New York/London/Nairobi, 3 June 2009 -- Some $155 billion was invested in 2008 in clean energy companies and projects worldwide, not including large hydro, a new report launched today says.

Of this $13.5 billion of new private investment went into companies developing and scaling-up new technologies alongside $117 billion of investment in renewable energy projects from geothermal and wind to solar and biofuels.

DALLAS – June 3, 2009 – A simple magnetic resonance imaging (MRI) test involving breathing oxygen might help oncologists determine the best treatment for some cancer patients, report researchers at UT Southwestern Medical Center.

The secret of a successful sandcastle could aid the revival of an ancient eco-friendly building technique, according to research led by Durham University.

Researchers, led by experts at Durham's School of Engineering, have carried out a study into the strength of rammed earth, which is growing in popularity as a sustainable building method.

Just as a sandcastle needs a little water to stand up, the Durham engineers found that the strength of rammed earth was heavily dependent on its water content.

Electronic memory chips may soon gain the ability to bend and twist as a result of work by engineers at the National Institute of Standards and Technology (NIST). As reported in the July 2009 issue of IEEE Electron Device Letters,* the engineers have found a way to build a flexible memory component out of inexpensive, readily available materials.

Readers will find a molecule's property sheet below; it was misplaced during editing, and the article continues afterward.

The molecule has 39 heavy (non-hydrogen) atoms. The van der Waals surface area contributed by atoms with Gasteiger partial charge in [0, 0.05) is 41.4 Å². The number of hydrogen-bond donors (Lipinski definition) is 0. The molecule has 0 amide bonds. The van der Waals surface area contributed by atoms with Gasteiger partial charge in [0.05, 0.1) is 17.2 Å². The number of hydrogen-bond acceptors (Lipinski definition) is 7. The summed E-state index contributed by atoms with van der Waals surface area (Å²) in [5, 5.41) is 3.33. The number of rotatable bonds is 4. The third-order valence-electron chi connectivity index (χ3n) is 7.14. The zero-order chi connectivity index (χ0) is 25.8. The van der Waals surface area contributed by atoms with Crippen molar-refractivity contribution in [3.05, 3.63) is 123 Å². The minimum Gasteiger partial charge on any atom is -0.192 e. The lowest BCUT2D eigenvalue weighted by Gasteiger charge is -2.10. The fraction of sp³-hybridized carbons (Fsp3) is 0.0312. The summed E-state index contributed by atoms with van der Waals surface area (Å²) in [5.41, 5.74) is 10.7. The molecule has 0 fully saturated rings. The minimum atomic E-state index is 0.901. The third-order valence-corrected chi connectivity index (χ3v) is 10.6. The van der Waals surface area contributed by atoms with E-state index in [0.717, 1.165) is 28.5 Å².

PROVIDENCE, R.I. [Brown University] — Actinic keratoses are sun-damaged rough patches or lesions on the skin — often pink and scaly — that doctors have long believed can turn into a form of skin cancer known as squamous cell carcinoma.

Now researchers at Brown University, the Veterans Administration Medical Centers in Providence and Oklahoma City, and others have determined that actinic keratoses appear responsible for a larger spectrum of skin cancers than previously thought. Their research is highlighted in the current edition of Cancer.

Approximately a third of the electricity consumed by large data centers doesn't power the computer servers that conduct online transactions, serve Web pages or store information. Instead, that electricity must be used for cooling the servers, a demand that continues to increase as computer processing power grows.

And the trend toward cloud computing will expand the need for both servers and cooling.

In these times of trillion-dollar budgets and deficits, $6.3 billion may not seem like much money, but that's what the United States potentially could save on each group of adolescents who enter foster care every year.

These savings could be achieved by using a more intensive and more costly private model of foster care than programs offered by public agencies across the country, according to new research led by economists and foster care experts from the University of Washington and Casey Family Programs, a non-profit agency with offices in Washington and Oregon.

Penguin poo (guano) stains, visible from space, have helped British scientists locate emperor penguin breeding colonies in Antarctica. Knowing their location provides a baseline for monitoring their response to environmental change.